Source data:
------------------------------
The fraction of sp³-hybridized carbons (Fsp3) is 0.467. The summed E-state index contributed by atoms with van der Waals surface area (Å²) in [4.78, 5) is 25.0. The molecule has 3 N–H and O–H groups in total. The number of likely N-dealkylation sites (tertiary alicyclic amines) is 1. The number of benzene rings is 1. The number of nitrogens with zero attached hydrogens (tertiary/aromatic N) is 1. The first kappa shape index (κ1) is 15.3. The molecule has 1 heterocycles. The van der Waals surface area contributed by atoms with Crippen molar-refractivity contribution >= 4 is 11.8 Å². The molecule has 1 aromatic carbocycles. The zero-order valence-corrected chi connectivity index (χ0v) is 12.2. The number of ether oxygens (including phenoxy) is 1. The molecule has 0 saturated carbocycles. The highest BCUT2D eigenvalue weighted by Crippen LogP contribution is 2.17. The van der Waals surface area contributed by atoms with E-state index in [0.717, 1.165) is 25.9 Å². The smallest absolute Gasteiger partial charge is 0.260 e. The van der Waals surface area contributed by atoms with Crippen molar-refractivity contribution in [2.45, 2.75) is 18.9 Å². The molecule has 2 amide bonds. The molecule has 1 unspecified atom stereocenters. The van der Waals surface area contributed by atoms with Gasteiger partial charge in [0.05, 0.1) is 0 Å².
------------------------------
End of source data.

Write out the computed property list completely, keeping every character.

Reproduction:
The fraction of sp³-hybridized carbons (Fsp3) is 0.467. The summed E-state index contributed by atoms with van der Waals surface area (Å²) in [4.78, 5) is 25.0. The molecule has 3 N–H and O–H groups in total. The number of likely N-dealkylation sites (tertiary alicyclic amines) is 1. The number of benzene rings is 1. The number of nitrogens with zero attached hydrogens (tertiary/aromatic N) is 1. The first kappa shape index (κ1) is 15.3. The molecule has 1 heterocycles. The van der Waals surface area contributed by atoms with Crippen molar-refractivity contribution >= 4 is 11.8 Å². The molecule has 1 aromatic carbocycles. The zero-order valence-corrected chi connectivity index (χ0v) is 12.2. The number of ether oxygens (including phenoxy) is 1. The molecule has 0 saturated carbocycles. The highest BCUT2D eigenvalue weighted by Crippen LogP contribution is 2.17. The van der Waals surface area contributed by atoms with E-state index in [0.717, 1.165) is 25.9 Å². The smallest absolute Gasteiger partial charge is 0.260 e. The van der Waals surface area contributed by atoms with Crippen molar-refractivity contribution in [2.45, 2.75) is 18.9 Å². The molecule has 2 amide bonds. The molecule has 1 unspecified atom stereocenters. The van der Waals surface area contributed by atoms with Gasteiger partial charge in [0.05, 0.1) is 0 Å².